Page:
The Boss Man recognized my fragile state and said that they could pay for an actual Escuela de Manejar for me (I had wished out loud for this solution days before, I would like on the record...I mean, the Boss Men are the ones who needed me to drive, after all) but then when he called a few schools and got the prices he wondered about me trying one more lesson with Brian instead, which we had planned to do anyway, Brian and me, and so on Friday it was back to the cobblestones, only this time I was also allowed to drive on the real pavement street (in fourth!) and I also learned to shift into neutral when slowing/rolling, and I tackled speed bumps. No, actually, that's really important because there are tons of speed bumps in Queretaro, like on random busy wide fast city streets. Anyway, after that lesson and bit of progress I decided to drive the car back to the Boss Men on the freeway's frontage road (which here in Mexico is more like two lanes of the highway off to the right and separated by a median, but with pull-outs to shopping centers, and a slightly slower speed of traffic). Only Brian somehow convinced me to get on the actual highway highway, probably by shouting (but in a friendly way), "Get on the highway!" to which I replied, "I don't want to!" to which he replied "Do it anyway!" and in the heat of the moment I did, which was my baptism by fire. Fire and fifth gear.
Really, things went fine, and I even managed to pull out of a stuck right exiting lane back into the traffic and also to do my first traffic circles and basically to just astound myself that I had in fact progressed to actual driving of this thing. Now, this week, I have begun driving without the coach, much to the happiness of all parties involved, I suppose.
I have had to explain to some of our fellow English teacher peeps around these parts, many of whom are from England, exactly why I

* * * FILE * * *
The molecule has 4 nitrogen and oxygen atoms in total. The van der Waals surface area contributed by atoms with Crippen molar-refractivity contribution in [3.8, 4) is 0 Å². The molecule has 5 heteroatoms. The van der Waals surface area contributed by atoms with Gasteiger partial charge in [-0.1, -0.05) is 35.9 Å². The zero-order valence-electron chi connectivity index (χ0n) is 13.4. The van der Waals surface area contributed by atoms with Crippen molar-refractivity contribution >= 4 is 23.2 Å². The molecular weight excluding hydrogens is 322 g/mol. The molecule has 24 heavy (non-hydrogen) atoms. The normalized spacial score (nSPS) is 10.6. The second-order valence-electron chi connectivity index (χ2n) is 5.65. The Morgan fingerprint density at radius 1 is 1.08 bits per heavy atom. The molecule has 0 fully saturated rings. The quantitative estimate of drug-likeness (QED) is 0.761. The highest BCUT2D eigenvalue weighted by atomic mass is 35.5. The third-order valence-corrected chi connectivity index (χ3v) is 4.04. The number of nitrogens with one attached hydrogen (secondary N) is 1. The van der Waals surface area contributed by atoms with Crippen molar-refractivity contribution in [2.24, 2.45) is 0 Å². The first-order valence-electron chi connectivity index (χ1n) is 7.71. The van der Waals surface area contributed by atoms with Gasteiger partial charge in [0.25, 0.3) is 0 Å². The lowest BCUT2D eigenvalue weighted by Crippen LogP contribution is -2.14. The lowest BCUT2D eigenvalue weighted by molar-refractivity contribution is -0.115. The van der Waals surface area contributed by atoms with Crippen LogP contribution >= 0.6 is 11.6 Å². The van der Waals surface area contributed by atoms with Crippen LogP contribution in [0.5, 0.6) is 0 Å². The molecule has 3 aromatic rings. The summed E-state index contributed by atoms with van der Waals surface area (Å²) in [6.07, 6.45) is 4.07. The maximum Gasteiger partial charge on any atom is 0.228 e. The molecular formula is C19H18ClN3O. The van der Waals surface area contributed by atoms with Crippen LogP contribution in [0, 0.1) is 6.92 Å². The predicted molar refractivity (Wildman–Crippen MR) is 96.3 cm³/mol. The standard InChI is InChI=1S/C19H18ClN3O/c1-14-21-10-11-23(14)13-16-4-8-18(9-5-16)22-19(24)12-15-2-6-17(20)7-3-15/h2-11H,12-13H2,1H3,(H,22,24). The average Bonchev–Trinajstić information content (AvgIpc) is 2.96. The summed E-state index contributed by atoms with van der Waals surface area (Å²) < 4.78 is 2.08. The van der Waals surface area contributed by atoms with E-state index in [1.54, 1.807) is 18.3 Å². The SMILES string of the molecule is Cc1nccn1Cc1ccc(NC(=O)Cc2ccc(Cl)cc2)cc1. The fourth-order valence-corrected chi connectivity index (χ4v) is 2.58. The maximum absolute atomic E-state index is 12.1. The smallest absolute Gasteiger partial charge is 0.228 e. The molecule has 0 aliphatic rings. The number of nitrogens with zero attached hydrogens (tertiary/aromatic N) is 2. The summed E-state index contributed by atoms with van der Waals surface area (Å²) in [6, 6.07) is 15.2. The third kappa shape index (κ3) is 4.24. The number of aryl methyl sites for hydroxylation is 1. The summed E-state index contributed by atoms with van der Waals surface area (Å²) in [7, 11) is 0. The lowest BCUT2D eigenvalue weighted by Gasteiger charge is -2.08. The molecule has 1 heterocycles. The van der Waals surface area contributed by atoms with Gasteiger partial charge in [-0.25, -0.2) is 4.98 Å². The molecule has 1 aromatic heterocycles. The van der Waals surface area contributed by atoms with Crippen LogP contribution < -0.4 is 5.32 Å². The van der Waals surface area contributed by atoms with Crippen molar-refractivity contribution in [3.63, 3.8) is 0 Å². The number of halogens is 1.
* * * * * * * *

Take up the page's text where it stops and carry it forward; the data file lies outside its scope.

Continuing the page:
I have several friends who say now and who have said in years past that driving a stick shift is more "fun" "interesting" "exciting" etc. They say that driving an automatic is "boring" and that there is "nothing to do with your hands." Well, except for the one hand that we hope is on the steering wheel, presumably. I have never had that problem. First and foremost, there's this little thing called a radio, but besides that I don't generally spend my driving time looking for something to "do" with my various body parts. Driving time is thinking time!
The way I see it, I just don't understand why anyone bothers with a manual transmission now that the automatic transmission has been invented. I mean, it's like the rotary phone. First, that was what we had, and it didn't seem cumbersome, but now it is antiquated. Rotary phones still have their place (like prop departments) and manual transmissions still have their place (race tracks, I suppose) but for anyone to just go out and buy one for their daily use seems silly. It seems like those early push button phones, not cordless but the ones that still rested in a cradle and all, that had an option to switch between "dial" and "pulse" when calling a number. Remember those? Like, the "pulse" would mimic the lengthy rotary sound after each button push. There was absolutely no reason for this, that I can see, other than to placate the people clinging to a bygone area.
But now I am one of you people, at least out of necessity, along for the ride.